Racist incident at Kansas State brings about diversity question at UB

UB’s diversity policy is good, for now


Last week, a Kansas State University student posted a Snapchat of herself and a friend in a dark facial mask with the caption, “Feels good to finally be a n****.”

The university expelled the students, which resulted in a massive outcry from the Kansas State Black Student Union. The organization petitioned to have the university implement an anti-racism policy, a multicultural student center, need-based scholarships for multicultural students and a “required cultural competency course.” This brought discussions about racism and diversity to open forums in which the school’s diversity was in question.

This makes us ask – is our campus truly diverse?

UB boasts a 17 percent international student population. There was an 11 percent increase in minority student enrollment this year. What do these numbers mean?

Lee Melvin, vice provost for Enrollment at UB, said UB has a recruitment team specifically responsible for attracting minority students and the team visits high schools to share minority students’ experience.

This statement is extremely vague and we would like to know more specifics on how they attract students, but it does show effort. Unlike Kansas State, UB has a multicultural student center and a new required course on diversity.

The editors at The Spectrum feel that while our campus does have diversity, more can be done to include and engage minority students.

As stated before, UB has its own diversity center – but it’s usually empty.

The diversity center needs to implement more appealing events to attract students to walk into the office. Sometimes they have movie screenings, but it is unlikely students will attend since it isn’t a social or networking opportunity.

It is also rare that students will go to random club meetings or nationality-based SA clubs without a reason, be it free food, a giveaway, or some sort of competition.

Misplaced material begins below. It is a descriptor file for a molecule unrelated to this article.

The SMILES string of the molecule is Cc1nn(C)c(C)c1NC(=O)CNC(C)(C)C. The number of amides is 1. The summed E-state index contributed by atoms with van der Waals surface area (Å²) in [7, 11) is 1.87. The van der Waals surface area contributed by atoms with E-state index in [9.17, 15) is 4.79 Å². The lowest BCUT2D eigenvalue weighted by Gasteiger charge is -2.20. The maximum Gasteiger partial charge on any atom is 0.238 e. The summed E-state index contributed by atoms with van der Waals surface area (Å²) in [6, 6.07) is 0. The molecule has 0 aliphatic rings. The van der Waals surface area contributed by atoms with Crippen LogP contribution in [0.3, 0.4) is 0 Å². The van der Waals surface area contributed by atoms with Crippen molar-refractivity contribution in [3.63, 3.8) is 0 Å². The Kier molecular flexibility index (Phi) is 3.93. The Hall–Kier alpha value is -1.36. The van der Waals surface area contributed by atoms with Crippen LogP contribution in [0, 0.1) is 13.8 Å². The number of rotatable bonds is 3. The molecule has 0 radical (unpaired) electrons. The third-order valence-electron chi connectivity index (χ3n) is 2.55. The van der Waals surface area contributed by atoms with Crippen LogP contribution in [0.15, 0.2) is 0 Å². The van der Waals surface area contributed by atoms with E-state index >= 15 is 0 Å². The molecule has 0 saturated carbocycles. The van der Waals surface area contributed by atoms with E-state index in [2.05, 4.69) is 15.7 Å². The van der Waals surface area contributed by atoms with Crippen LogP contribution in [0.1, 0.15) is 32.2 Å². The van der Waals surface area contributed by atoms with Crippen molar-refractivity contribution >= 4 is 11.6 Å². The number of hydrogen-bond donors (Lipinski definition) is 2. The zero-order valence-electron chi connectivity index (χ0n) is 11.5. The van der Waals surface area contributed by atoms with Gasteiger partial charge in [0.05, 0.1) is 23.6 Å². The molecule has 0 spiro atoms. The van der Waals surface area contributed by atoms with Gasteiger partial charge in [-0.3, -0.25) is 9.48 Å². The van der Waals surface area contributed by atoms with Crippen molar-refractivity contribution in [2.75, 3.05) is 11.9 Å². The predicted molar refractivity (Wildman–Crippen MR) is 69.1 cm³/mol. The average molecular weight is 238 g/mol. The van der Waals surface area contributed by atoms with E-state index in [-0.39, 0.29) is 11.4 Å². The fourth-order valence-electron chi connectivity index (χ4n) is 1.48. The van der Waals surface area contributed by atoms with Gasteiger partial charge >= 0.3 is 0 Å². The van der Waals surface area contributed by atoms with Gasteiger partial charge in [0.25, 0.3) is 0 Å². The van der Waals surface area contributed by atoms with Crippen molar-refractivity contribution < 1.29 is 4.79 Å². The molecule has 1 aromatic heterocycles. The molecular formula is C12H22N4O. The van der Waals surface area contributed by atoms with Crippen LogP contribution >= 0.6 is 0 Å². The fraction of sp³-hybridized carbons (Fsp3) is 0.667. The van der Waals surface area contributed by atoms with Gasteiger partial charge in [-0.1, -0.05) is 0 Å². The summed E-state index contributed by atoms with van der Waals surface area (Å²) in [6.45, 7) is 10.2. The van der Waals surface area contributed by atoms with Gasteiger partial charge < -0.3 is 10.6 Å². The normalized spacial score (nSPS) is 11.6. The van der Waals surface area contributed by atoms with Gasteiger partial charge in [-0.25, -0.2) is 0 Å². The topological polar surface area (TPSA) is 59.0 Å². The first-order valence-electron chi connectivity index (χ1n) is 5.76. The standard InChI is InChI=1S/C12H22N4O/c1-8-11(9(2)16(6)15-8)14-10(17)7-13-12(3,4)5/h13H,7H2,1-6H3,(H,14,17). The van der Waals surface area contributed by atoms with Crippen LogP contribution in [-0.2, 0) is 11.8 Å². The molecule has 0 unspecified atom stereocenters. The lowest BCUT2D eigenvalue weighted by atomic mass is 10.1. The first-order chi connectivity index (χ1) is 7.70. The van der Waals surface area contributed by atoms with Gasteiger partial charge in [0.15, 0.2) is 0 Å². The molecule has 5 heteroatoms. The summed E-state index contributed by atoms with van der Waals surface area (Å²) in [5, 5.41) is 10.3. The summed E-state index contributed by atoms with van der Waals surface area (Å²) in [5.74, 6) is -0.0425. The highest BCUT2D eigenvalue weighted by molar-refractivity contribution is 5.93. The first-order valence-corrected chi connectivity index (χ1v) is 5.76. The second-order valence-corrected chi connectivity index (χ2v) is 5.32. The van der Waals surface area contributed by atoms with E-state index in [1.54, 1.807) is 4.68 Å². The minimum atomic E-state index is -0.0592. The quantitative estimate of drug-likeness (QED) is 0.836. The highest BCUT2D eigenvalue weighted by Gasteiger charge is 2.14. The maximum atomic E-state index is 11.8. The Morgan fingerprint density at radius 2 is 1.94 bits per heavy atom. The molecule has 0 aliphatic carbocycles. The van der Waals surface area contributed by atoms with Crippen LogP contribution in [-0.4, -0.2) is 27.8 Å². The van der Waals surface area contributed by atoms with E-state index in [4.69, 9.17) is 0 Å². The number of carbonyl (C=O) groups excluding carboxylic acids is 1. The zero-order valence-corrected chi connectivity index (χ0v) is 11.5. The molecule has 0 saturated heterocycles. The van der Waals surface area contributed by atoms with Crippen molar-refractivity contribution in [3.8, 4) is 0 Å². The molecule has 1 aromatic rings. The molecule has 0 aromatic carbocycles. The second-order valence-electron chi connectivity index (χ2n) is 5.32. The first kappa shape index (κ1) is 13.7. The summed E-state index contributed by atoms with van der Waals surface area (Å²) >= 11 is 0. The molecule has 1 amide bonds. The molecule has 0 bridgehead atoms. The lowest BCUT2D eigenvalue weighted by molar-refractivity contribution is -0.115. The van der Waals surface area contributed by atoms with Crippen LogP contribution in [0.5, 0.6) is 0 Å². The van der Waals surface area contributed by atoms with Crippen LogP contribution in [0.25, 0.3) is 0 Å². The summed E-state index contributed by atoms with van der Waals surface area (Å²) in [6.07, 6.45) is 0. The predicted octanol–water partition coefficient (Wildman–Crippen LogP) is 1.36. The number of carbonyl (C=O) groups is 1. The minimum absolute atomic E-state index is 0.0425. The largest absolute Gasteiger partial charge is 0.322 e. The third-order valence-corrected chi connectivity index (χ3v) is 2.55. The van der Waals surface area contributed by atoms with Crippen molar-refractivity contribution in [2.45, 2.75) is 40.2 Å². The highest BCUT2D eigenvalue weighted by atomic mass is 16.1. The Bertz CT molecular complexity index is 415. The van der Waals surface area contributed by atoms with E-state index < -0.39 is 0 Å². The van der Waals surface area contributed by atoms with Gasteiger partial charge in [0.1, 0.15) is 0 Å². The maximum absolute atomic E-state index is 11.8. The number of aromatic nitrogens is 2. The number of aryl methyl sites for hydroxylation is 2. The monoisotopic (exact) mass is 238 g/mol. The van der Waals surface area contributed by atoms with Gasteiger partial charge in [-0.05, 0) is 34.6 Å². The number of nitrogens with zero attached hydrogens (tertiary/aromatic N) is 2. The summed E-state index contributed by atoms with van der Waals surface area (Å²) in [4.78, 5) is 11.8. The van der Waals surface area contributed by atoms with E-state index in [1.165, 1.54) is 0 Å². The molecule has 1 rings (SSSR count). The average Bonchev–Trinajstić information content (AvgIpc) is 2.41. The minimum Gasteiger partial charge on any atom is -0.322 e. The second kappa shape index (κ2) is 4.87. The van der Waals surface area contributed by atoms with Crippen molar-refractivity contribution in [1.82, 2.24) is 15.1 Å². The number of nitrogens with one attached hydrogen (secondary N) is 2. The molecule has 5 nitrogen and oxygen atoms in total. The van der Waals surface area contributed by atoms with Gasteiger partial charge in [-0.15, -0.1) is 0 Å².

As a university, we can do more to not only include minority students, but to get more nonminority students involved in multicultural events.

We do not feel that a specific anti-racism policy is necessary. It is better to handle these situations as they come, the way that the university handled the “White Only” and “Black Only” signs last year. After the incident, the art department created a policy that further defined art and where installations can take place.

Our Black Student Union issued a statement and held an open forum in the wake of the “White Only” and “Black Only” controversy. We worked through it as a school to ensure no one felt uncomfortable.

There is a general anti-discrimination and harassment policy in place right now that includes race, color, ethnicity, religion, gender, disability, sex, age and maternal status. It is a big umbrella in which race falls under, but is not directed specifically at racism. So far, this policy has proven effective and until we see an incident similar to that at Kansas State, there is no need to change it.

The Kansas Black Student Union has expressed that they feel “misunderstood” on campus. UB has faced situations in which racism takes place – it happens all the time – but the university has been able to handle it.

One student’s ignorance led to not only uproar, but action. If we were to see something similar at UB, our university would be forced to take action to protect its students from not just discrimination, but racism. In the meantime, UB should continue to focus on continuing to increase the campus’ diversity and enhancing minority students’ experiences.

The editorial board can be reached at eic@ubspectrum.com